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THE RISE OF THE MASS AFFLUENT

Anuj Agarwal
28 Feb 2023

Over the last few years, a growing middle class has led to a steep growth in the number of mass affluent customers across the world.

This segment of wealth customers, described as those having investable assets in the range of US $100,000 to $1 million, accounted for about 11% of the overall global population in 2020, a healthy proportion of which are digitally engaged young professionals. They account for about 40% of global wealth, and are expected to replace the middle class as growth drivers in the coming decade. As per a report from Global Data Wealth Markets Analytics, the US mass affluent wealth band alone is expected to account for upwards of $US 47 trillion of wealth by 2025.

However, despite their significant scale and the immense potential of the mass affluent segment, it has thus far not been a top priority segment for Wealth Management (WM) firms. Capgemini’s 2022 WM executive survey found that only 27% of WM firms currently serve mass affluent clients, and only 36% firms are exploring mass affluent services.

In recent years, several different FinTechs have seized this opportunity, and have started to offer cost-effective solutions to help clients reach their investment goals. While traditional banks see the promise of this segment, they’re not sure how to approach it. This segment is financially and digitally savvy, is fee-sensitive, and likes to shop around for various options, not hesitating to spread their assets across providers. Hence, a generic cookie-cutter approach to target such clients is unlikely to create much stickiness in the relationship with this segment. However, The investable wealth levels of this segment do not justify the traditional personal one-to-one wealth advisor approach.

Given this conundrum, WM firms must consider three steps to attract and retain clients from this segment:

  • Leverage actionable data for insights. Develop a client-centric strategy to create cost-effective yet bespoke offerings with an optimal balance of digital and personal interactions.
  • Invest in advanced tech solutions. Given the rapid rise of FinTechs, hybrid robo-services, and the high client expectation for digital, tailored solutions, WM firms will need to leverage the latest in tech innovation to differentiate and compete. Investments need to be made in digital channels, AI, and machine learning to know the customer and serve her better. At the same time, a high degree of process automation would be needed to remain cost-effective and nimble. Lastly,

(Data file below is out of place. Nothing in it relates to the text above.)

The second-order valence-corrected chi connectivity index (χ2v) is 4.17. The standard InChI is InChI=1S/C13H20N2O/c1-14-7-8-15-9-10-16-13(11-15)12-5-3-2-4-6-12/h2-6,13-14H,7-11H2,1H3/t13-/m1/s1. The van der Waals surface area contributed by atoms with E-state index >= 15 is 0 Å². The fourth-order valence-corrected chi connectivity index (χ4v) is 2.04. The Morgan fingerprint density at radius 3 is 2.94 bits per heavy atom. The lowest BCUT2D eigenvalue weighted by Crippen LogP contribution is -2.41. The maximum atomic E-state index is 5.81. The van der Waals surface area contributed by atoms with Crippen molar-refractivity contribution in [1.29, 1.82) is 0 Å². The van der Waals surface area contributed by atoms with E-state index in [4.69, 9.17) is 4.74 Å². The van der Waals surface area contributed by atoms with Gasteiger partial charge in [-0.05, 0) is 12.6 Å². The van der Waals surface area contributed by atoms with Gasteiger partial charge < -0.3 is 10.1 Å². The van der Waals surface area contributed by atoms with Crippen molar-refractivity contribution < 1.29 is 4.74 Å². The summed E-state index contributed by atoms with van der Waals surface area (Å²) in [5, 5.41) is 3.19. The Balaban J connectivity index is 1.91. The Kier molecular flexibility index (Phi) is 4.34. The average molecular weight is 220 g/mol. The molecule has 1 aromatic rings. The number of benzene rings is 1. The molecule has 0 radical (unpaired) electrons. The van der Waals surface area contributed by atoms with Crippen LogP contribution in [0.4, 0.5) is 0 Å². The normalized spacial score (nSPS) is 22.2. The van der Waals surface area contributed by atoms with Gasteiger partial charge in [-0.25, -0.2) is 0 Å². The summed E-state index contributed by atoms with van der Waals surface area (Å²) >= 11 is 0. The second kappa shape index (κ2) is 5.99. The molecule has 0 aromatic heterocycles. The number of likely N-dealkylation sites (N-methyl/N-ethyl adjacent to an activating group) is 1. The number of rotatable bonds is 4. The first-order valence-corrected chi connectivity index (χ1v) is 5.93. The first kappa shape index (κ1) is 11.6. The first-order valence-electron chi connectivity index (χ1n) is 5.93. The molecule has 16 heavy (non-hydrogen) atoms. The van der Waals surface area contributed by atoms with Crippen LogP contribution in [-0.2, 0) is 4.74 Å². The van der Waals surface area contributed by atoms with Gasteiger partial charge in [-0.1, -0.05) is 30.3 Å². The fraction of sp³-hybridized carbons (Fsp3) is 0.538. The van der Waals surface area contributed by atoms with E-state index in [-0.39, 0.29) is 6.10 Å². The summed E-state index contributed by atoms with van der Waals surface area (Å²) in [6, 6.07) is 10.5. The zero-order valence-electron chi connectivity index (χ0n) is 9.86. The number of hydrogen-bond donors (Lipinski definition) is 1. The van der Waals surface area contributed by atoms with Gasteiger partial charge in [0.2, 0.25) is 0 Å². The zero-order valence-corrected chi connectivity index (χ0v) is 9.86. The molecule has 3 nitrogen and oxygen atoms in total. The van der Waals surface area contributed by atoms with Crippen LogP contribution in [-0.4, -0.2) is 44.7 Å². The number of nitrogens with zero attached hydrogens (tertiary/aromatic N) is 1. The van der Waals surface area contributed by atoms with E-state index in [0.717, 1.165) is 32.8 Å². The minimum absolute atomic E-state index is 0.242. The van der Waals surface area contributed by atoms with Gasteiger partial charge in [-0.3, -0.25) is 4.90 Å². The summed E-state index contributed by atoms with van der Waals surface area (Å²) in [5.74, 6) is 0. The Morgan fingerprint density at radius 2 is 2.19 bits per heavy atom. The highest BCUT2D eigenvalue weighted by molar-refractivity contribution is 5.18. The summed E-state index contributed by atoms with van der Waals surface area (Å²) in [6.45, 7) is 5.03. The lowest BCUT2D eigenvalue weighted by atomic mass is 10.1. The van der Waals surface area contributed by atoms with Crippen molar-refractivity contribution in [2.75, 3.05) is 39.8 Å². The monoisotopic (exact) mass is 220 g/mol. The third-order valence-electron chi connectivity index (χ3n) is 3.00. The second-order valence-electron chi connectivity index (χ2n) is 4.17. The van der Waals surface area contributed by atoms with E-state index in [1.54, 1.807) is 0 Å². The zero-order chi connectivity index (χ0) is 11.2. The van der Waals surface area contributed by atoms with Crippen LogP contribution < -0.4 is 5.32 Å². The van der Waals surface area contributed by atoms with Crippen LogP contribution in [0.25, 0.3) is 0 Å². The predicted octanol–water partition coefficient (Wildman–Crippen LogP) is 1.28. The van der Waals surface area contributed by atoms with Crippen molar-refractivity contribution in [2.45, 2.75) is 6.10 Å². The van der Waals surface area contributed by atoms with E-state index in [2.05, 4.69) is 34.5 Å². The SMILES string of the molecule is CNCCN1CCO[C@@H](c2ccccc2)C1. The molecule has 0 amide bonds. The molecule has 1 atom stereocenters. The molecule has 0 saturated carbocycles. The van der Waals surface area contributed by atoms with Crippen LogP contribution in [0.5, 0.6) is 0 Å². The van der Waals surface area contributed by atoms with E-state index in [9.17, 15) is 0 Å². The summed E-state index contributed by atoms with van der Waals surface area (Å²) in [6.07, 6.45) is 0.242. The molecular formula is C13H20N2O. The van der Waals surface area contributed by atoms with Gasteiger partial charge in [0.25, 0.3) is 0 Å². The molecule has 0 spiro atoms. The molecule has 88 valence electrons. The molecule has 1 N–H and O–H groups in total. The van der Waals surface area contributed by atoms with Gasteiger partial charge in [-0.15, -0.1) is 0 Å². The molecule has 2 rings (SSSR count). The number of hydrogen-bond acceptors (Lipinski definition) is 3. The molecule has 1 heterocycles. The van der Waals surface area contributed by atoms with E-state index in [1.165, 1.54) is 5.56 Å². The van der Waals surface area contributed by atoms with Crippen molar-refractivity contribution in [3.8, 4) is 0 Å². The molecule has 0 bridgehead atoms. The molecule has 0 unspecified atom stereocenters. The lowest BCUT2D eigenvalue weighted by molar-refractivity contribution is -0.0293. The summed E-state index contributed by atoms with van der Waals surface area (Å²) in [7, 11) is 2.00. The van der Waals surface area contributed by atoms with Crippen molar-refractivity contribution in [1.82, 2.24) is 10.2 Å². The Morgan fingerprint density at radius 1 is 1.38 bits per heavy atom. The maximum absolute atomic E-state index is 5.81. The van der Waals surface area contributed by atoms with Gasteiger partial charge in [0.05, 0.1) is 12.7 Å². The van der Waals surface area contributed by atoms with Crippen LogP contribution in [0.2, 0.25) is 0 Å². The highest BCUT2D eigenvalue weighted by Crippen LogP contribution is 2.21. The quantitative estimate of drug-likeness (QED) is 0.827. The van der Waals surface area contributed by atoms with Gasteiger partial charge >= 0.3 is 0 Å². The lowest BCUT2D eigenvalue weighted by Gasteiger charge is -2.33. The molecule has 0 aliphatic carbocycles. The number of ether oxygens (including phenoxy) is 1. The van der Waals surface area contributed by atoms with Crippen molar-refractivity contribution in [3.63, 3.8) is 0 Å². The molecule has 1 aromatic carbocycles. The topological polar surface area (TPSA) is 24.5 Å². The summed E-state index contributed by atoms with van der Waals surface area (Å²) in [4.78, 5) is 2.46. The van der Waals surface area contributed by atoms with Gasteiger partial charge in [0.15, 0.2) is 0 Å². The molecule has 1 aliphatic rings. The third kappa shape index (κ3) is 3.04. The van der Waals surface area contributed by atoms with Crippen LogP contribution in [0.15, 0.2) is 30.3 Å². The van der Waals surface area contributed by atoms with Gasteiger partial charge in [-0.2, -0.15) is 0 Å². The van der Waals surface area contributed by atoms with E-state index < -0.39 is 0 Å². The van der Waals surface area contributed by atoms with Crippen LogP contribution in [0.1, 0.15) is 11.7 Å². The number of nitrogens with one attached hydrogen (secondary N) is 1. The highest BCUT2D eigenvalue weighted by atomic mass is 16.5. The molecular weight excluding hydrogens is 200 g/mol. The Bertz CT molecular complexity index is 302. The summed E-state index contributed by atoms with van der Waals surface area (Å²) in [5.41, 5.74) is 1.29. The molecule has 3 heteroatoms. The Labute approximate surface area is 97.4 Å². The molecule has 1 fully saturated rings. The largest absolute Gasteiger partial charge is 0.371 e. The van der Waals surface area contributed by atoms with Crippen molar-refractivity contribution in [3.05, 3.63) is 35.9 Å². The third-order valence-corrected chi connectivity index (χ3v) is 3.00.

• Invest in an agile operating model. Having a modular architecture centered on an aggregation layer leveraging capabilities from legacy systems, as well as partner components and third parties, will allow WM firms to better leverage their ecosystem. It will also enable them to be better prepared for an expanding product universe consisting of not just traditional asset classes, but also newer ones such as alternatives, private markets, various digital assets (such as cryptos and NFTs), and ESG investments.

While several firms are attempting to build these capabilities in-house, many others are acquiring these capabilities. Morgan Stanley acquired Solium Capital Inc. to enhance its workplace wealth solutions in 2019. JP Morgan Chase announced the acquisition of Nutmeg in 2021 to boost its digital wealth management capabilities.

As the size of this segment and the investable wealth it possesses increases over the next few years, competition between banks and WM firms serving this segment will continue to heat up. Banks will need to differentiate themselves on the client relevancy of their offerings (advising what is best for the client rather than pushing specific products), pricing, and the ability to adapt their offerings based on the lifecycle stage of their clients. Additionally, the ability to detect retail banking clients who may soon join the ‘mass affluent’ club, and to start engaging with them early, will position banks to start working with mass affluent clients from the inception of their first portfolios onward. As the wealth of these new prospects grows, so too will the potential business for the banks that have earned their trust.

Author

Anuj Agarwal

India Industry Platform Leader for Banking, Capgemini
Anuj Agarwal is responsible for Capgemini’s global banking industry strategy rollout, harvesting and building industry-centric assets and solutions, go-to-market strategies, collaborating with partners and alliances, working with industry analysts covering Capgemini Banking, contributing to industry thought leadership and creating and running Capgemini’s Banking domain community. He has over 18 years of experience in technology, consulting, delivery and sales, and client relationship management.